11/07/2012 04:40 EST | Updated 01/07/2013 05:12 EST

Police in Ontario, British Columbia, make 10 arrests in major drug bust

TORONTO - Ten men across two provinces are facing a raft of charges after a joint police task force began dismantling a national marijuana trafficking operation Wednesday.

The arrests marked the culmination of a seven-month-long investigation that netted a considerable quantity of cash and drugs, police forces in Toronto and Vancouver said in a statement.

Ontario's Asian Organized Crime Task Force teamed up with police in British Columbia to initiate a series of raids in Toronto and Vancouver, officials said.

After executing eight search warrants in Toronto and three in Vancouver, police said they seized 295 kilograms of marijuana, $660,000 in cash and eight vehicles.

Toronto police said they arrested eight suspects currently living in Ontario, while officers in British Columbia took two men into custody.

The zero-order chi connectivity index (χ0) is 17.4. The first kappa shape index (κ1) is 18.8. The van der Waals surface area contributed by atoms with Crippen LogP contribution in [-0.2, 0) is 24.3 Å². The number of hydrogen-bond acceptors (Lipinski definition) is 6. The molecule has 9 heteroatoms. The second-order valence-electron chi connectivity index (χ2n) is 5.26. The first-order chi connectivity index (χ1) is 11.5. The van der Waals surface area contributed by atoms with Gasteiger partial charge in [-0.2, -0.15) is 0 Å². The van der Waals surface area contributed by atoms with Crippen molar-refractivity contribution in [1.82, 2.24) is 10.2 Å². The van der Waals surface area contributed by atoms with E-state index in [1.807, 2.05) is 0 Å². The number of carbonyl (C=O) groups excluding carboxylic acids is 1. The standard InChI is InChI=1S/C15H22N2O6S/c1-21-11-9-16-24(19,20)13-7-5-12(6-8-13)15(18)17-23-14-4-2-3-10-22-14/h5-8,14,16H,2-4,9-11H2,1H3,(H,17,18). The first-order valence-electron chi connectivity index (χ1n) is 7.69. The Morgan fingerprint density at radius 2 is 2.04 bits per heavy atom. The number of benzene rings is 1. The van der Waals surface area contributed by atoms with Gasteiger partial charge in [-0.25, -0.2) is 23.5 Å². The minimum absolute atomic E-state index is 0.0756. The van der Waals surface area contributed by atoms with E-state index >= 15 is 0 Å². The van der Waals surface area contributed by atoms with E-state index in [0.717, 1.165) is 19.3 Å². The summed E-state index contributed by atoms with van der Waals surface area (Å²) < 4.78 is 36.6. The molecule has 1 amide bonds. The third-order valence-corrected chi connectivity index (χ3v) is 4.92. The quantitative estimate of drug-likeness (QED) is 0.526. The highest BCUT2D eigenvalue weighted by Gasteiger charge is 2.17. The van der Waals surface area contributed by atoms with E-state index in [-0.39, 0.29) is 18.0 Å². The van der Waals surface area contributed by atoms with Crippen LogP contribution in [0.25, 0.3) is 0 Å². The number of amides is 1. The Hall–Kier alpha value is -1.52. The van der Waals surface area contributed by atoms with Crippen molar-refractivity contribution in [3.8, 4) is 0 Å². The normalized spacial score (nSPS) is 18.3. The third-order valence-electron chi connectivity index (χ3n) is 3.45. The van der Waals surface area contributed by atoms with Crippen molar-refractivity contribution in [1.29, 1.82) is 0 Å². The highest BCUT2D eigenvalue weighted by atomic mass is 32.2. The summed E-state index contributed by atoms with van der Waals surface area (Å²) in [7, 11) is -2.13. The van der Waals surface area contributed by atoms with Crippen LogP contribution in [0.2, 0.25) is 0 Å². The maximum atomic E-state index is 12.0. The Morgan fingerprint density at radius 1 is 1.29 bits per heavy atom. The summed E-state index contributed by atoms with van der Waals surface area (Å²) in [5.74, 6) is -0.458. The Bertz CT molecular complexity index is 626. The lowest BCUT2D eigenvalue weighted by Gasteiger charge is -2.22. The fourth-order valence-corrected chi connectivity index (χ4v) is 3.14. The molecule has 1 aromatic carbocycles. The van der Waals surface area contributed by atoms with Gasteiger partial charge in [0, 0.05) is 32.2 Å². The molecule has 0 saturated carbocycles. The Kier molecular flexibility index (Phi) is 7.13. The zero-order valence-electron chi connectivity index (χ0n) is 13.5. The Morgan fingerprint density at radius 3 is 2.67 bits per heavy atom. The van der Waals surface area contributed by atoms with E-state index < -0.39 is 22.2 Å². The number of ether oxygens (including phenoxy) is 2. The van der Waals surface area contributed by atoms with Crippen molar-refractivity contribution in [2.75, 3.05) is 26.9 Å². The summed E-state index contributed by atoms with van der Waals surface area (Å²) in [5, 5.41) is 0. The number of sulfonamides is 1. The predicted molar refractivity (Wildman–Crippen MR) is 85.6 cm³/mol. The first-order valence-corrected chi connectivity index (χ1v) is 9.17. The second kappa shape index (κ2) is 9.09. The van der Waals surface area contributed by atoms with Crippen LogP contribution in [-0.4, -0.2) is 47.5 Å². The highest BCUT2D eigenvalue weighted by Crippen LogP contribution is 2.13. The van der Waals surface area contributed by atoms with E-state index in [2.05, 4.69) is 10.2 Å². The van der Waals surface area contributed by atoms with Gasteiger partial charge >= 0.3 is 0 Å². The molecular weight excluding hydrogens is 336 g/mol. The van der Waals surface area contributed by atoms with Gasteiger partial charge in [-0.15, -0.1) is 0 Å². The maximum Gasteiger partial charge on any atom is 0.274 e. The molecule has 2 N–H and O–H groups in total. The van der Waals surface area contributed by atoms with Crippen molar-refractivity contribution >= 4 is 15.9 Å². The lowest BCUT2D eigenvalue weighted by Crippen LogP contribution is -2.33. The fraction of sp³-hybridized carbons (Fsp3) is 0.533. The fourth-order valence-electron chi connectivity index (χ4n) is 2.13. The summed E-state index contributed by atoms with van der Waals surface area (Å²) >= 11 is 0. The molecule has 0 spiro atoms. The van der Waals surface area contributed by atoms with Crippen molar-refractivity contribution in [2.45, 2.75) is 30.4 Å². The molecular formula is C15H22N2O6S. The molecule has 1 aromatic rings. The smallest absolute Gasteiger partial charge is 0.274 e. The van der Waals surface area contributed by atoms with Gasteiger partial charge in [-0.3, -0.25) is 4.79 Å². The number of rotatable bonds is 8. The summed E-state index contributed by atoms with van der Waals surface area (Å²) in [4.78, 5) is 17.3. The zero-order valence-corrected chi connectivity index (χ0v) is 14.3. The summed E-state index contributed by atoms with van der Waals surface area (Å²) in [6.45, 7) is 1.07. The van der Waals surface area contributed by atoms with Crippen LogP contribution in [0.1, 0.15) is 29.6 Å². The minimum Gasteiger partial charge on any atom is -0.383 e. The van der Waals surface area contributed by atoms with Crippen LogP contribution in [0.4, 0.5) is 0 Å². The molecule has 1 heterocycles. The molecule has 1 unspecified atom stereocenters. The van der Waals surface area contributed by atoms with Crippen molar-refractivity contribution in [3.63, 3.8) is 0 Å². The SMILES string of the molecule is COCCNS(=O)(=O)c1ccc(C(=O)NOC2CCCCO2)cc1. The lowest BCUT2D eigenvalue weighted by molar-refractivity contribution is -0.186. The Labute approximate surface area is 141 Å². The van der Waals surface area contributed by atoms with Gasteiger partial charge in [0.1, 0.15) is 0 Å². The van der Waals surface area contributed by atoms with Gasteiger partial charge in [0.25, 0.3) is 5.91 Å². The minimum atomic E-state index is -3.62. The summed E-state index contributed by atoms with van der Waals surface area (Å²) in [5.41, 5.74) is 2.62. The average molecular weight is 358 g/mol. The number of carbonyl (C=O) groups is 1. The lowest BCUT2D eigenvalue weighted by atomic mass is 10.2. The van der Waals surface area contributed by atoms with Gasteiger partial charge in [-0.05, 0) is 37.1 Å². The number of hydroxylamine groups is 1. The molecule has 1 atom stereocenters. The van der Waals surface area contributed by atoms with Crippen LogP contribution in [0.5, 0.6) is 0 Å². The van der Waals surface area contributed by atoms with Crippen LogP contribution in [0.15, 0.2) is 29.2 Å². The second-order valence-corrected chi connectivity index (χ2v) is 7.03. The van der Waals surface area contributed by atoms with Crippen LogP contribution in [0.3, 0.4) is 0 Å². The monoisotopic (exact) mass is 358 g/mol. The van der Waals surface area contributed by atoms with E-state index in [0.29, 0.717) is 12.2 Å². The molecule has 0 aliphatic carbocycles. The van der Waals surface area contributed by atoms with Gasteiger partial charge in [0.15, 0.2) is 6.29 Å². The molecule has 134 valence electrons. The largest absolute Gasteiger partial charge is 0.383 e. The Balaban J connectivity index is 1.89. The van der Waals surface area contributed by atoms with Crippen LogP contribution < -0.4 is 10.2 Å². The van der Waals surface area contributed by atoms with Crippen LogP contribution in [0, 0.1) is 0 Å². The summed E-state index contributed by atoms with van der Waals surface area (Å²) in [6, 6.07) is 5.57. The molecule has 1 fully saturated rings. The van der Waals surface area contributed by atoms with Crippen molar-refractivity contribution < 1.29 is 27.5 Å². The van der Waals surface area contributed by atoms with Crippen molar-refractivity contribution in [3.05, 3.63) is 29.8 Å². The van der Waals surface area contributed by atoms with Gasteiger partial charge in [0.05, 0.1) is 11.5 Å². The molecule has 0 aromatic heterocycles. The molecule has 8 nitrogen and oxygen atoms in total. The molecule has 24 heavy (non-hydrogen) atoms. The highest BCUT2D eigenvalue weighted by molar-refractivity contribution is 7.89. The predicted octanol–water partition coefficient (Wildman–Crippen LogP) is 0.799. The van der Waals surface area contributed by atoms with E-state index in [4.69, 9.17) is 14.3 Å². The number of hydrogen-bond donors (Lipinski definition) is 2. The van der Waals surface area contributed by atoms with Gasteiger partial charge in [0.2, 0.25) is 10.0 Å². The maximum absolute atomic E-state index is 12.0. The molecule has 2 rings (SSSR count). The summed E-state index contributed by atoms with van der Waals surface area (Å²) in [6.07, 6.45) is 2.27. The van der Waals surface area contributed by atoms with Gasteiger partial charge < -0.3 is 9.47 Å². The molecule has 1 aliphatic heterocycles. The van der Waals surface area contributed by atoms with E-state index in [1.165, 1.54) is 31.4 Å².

The Ontario suspects range in age from 23 to 54 and mostly hail from Toronto, though police said one identified London, Ont., as his home town.

The Vancouver suspects, aged 26 and 29, will be sent to Ontario to face charges, Vancouver police said. The two men are slated to make their first court appearance in Toronto on Friday.

All 10 suspects face a variety of charges, including trafficking in a controlled substance, laundering proceeds of crime and participating in a criminal organization, police said.

The Asian Organized Crime Task Force, which led the investigation dubbed Project Lie See, is a joint operation involving several municipal and provincial police officers as well as members of the RCMP. They were assisted by the Combined Forces Special Enforcement Unit of British Columbia.

"Organized crime continues to spread its reach across Canada and the success of Project Lie See reaffirms that the intelligence sharing and co-operation between law enforcement throughout the country is unparalleled," CFSEU-BC spokesperson spokesman Sgt. Lindsey Houghton said in a statement.

"As criminals do business across Canada, so will we and it is essential that we continue to participate in co-ordinated investigations to make our country safer."